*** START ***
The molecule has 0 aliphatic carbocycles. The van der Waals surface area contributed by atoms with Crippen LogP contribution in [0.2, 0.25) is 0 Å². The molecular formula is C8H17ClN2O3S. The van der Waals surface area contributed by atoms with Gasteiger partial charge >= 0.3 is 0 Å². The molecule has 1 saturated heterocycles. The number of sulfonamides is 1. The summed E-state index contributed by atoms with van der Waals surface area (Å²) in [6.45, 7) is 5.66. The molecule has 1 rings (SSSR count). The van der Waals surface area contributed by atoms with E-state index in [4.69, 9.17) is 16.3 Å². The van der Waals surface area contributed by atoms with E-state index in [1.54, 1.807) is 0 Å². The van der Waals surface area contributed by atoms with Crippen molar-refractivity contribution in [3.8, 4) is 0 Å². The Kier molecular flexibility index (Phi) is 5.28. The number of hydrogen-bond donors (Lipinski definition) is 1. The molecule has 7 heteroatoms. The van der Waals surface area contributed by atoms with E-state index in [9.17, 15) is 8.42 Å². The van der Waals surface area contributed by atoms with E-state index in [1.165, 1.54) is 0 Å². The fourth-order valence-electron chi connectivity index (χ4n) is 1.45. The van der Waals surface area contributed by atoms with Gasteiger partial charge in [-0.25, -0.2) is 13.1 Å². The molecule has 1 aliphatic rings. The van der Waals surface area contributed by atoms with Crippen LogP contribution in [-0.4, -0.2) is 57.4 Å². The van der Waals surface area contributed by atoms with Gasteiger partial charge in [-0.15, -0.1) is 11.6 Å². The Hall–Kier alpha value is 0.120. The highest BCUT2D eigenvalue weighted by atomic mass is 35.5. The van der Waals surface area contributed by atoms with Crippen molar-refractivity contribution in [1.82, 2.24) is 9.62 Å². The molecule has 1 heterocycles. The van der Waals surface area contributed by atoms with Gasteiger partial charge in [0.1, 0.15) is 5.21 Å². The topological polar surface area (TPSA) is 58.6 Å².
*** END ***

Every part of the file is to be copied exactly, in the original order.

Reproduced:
The molecule has 0 aliphatic carbocycles. The van der Waals surface area contributed by atoms with Crippen LogP contribution in [0.2, 0.25) is 0 Å². The molecular formula is C8H17ClN2O3S. The van der Waals surface area contributed by atoms with Gasteiger partial charge >= 0.3 is 0 Å². The molecule has 1 saturated heterocycles. The number of sulfonamides is 1. The summed E-state index contributed by atoms with van der Waals surface area (Å²) in [6.45, 7) is 5.66. The molecule has 1 rings (SSSR count). The van der Waals surface area contributed by atoms with E-state index in [4.69, 9.17) is 16.3 Å². The van der Waals surface area contributed by atoms with E-state index in [1.54, 1.807) is 0 Å². The van der Waals surface area contributed by atoms with Crippen molar-refractivity contribution in [3.8, 4) is 0 Å². The Kier molecular flexibility index (Phi) is 5.28. The number of hydrogen-bond donors (Lipinski definition) is 1. The molecule has 7 heteroatoms. The van der Waals surface area contributed by atoms with E-state index in [9.17, 15) is 8.42 Å². The van der Waals surface area contributed by atoms with E-state index in [1.165, 1.54) is 0 Å². The fourth-order valence-electron chi connectivity index (χ4n) is 1.45. The van der Waals surface area contributed by atoms with Gasteiger partial charge in [-0.25, -0.2) is 13.1 Å². The molecule has 1 aliphatic rings. The van der Waals surface area contributed by atoms with Crippen LogP contribution in [-0.4, -0.2) is 57.4 Å². The van der Waals surface area contributed by atoms with Gasteiger partial charge in [-0.15, -0.1) is 11.6 Å². The Hall–Kier alpha value is 0.120. The highest BCUT2D eigenvalue weighted by atomic mass is 35.5. The van der Waals surface area contributed by atoms with Crippen molar-refractivity contribution in [1.82, 2.24) is 9.62 Å². The molecule has 1 heterocycles. The van der Waals surface area contributed by atoms with Gasteiger partial charge in [0.1, 0.15) is 5.21 Å². The topological polar surface area (TPSA) is 58.6 Å².